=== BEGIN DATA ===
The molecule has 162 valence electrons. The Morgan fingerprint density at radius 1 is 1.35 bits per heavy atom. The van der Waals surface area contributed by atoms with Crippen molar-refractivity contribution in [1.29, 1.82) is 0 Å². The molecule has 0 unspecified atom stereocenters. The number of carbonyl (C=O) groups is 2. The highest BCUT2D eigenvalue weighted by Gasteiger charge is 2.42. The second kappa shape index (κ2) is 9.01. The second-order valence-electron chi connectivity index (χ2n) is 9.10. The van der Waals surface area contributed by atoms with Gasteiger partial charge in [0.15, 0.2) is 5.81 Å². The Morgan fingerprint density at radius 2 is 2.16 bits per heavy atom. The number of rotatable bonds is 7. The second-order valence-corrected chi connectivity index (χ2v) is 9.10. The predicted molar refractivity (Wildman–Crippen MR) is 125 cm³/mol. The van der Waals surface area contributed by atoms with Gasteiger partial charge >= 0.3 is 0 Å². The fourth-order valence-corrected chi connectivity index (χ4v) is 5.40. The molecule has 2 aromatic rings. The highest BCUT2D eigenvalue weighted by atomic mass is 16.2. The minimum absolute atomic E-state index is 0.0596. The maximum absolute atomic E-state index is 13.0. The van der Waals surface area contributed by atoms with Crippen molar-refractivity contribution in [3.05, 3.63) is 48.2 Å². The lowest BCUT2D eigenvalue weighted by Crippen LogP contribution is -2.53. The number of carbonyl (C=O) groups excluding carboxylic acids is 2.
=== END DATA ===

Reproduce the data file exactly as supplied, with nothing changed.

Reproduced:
The molecule has 162 valence electrons. The Morgan fingerprint density at radius 1 is 1.35 bits per heavy atom. The van der Waals surface area contributed by atoms with Crippen molar-refractivity contribution in [1.29, 1.82) is 0 Å². The molecule has 0 unspecified atom stereocenters. The number of carbonyl (C=O) groups is 2. The highest BCUT2D eigenvalue weighted by Gasteiger charge is 2.42. The second kappa shape index (κ2) is 9.01. The second-order valence-electron chi connectivity index (χ2n) is 9.10. The van der Waals surface area contributed by atoms with Gasteiger partial charge in [0.15, 0.2) is 5.81 Å². The Morgan fingerprint density at radius 2 is 2.16 bits per heavy atom. The number of rotatable bonds is 7. The second-order valence-corrected chi connectivity index (χ2v) is 9.10. The predicted molar refractivity (Wildman–Crippen MR) is 125 cm³/mol. The van der Waals surface area contributed by atoms with Gasteiger partial charge >= 0.3 is 0 Å². The fourth-order valence-corrected chi connectivity index (χ4v) is 5.40. The molecule has 2 aromatic rings. The highest BCUT2D eigenvalue weighted by atomic mass is 16.2. The minimum absolute atomic E-state index is 0.0596. The maximum absolute atomic E-state index is 13.0. The van der Waals surface area contributed by atoms with Crippen molar-refractivity contribution in [3.05, 3.63) is 48.2 Å². The lowest BCUT2D eigenvalue weighted by Crippen LogP contribution is -2.53. The number of carbonyl (C=O) groups excluding carboxylic acids is 2.